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7 Proven Tips for Journalists Interviewing Musicians

Interviewing the performers is the most glamorous aspect of music journalism once you’ve made it in. But conducting the initial interview with a musician might be really difficult. It can be a little frightening to sit down with the artists, especially if you happen to be a fan of the musician or band, on top of the usual nerves about trying something new. Read on to know more

Journalists Interviewing Musicians

Tips for Journalist Interviewing Musicians

These tips for journalists interviewing musicians will be useful if you’re getting ready to conduct your first interview with a musician but are unsure of where to start.

Be Ready:

You must complete your research in advance of the interview with a musician. Discover all there is to know about the musician in question. Despite the fact that the artist is speaking to you to promote whatever is going on in their profession at the moment, you will want to concentrate on it during your preparation. With every new piece of information you learn about the subject of the interview, your confidence will surge.

Prepare a List of Questions:

Although you should not enter an interview with a musician completely unprepared, you do want it to feel more like a discussion than a formal Q&A session (especially not your first one). Before the interview, give some thought to the interviewing questions you want to ask. The first query will, at the very least, provide you with a solid starting place for the conversation. Additionally, you’ll be able to gather the data you need to create your piece even if the conversation doesn’t really get going.

Journalists Interviewing Musicians

It depends on what you should inquire about. Always request some background information. Do not forget that you are asking someone to narrate a narrative to you that you already know (because you have prepared) in their own terms. To that end, even if you believe the musician has heard the obvious questions a hundred times, ask them still. Although they most likely have, you still need to gather information for your particular piece.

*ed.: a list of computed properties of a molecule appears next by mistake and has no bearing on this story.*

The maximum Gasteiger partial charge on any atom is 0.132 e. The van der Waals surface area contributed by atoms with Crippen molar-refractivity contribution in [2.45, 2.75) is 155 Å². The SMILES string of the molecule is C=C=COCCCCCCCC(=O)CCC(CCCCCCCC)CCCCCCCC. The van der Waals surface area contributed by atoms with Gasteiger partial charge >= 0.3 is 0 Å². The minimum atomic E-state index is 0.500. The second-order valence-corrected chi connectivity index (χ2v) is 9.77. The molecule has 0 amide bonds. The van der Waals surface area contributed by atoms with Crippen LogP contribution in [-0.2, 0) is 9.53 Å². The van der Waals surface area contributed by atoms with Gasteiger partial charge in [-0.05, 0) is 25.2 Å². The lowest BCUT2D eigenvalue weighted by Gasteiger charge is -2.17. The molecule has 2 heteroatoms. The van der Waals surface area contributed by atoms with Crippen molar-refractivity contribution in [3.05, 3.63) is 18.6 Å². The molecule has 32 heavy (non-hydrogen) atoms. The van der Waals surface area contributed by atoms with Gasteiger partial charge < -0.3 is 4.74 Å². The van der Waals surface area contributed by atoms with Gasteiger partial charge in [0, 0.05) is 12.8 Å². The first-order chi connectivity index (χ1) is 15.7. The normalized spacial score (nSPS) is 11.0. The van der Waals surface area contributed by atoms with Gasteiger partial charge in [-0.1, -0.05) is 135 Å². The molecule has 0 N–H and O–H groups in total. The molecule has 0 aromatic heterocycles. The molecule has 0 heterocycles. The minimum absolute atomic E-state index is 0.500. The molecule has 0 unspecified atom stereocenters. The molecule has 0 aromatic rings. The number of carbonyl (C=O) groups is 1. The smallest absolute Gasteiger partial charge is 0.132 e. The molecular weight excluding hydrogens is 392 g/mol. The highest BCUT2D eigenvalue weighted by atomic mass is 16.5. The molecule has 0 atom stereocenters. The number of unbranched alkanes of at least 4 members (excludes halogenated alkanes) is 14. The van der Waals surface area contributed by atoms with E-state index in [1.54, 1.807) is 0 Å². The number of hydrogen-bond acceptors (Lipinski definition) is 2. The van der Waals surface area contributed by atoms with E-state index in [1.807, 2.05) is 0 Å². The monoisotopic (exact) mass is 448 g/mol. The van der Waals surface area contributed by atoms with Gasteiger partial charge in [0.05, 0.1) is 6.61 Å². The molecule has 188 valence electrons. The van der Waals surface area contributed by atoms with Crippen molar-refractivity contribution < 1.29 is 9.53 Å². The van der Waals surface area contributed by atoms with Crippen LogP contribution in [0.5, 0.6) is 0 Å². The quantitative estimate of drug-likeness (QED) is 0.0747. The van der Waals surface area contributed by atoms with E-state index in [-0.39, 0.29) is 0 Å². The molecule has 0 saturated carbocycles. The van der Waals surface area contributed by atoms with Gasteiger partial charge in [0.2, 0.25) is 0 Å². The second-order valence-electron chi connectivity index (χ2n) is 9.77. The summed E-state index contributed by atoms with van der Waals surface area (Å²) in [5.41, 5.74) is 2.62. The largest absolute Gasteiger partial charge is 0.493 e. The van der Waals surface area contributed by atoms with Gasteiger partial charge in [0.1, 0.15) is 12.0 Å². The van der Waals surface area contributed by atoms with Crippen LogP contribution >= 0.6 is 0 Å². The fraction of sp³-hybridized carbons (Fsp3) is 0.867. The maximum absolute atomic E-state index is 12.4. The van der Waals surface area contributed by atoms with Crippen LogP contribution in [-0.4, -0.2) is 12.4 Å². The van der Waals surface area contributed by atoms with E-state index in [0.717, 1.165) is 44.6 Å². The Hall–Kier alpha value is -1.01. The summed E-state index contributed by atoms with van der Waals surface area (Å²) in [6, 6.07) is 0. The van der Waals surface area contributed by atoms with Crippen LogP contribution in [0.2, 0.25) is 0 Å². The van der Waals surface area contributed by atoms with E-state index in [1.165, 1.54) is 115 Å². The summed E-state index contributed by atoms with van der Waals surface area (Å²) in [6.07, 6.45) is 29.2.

Having saying that, don’t be hesitant to include some original questions. Do not be timid. Take pleasure in it. The best talks are frequently initiated by these bizarre queries.

Practice with a Friend:

It’s a good idea to do a few practice interviews if you’ve never conducted one before. You shouldn’t use the musician you’re interviewing as a test subject. Ask a buddy to play the musician so you can practice your questions on them. Practice saying them without hesitation and your transitions between questions. These sessions probably won’t be anything like your actual interview with a musician, but you’ll feel much more in control once you’ve given your questions a little bit of a test run in the real world.

Steel Yourself:

Don’t let this deter you, although musicians can occasionally be a little difficult during interviews. They aren’t in the vast majority of situations, although it does happen occasionally. You can run into a performer that dislikes doing interviews, is grumpy, or is making jokes with their bandmates during interviews. or a variety of other things. This may be particularly true towards the conclusion of a long day of interviews when the artist gets weary of providing the same answers.

You are aware now. How then can you get ready? You can’t really do much about it, unfortunately. You’ve done your bit if you’re organized, knowledgeable about the artist, and ready with your inquiries. Just manage your response. Avoid being tossed. Just go with it. Give it your all. Someday, it’ll make a compelling story.

Never Attempt to Cause Stir:

Lastly on the tips for journalists interviewing musicians, you can’t very well ignore it if a musician is embroiled in scandal when you interview them. But avoid causing a commotion. This is not some political talk show on a cable news channel with an obnoxious host. Give the performer plenty of room to tell their tale and promote whatever they are there to promote while maintaining the focus on the music.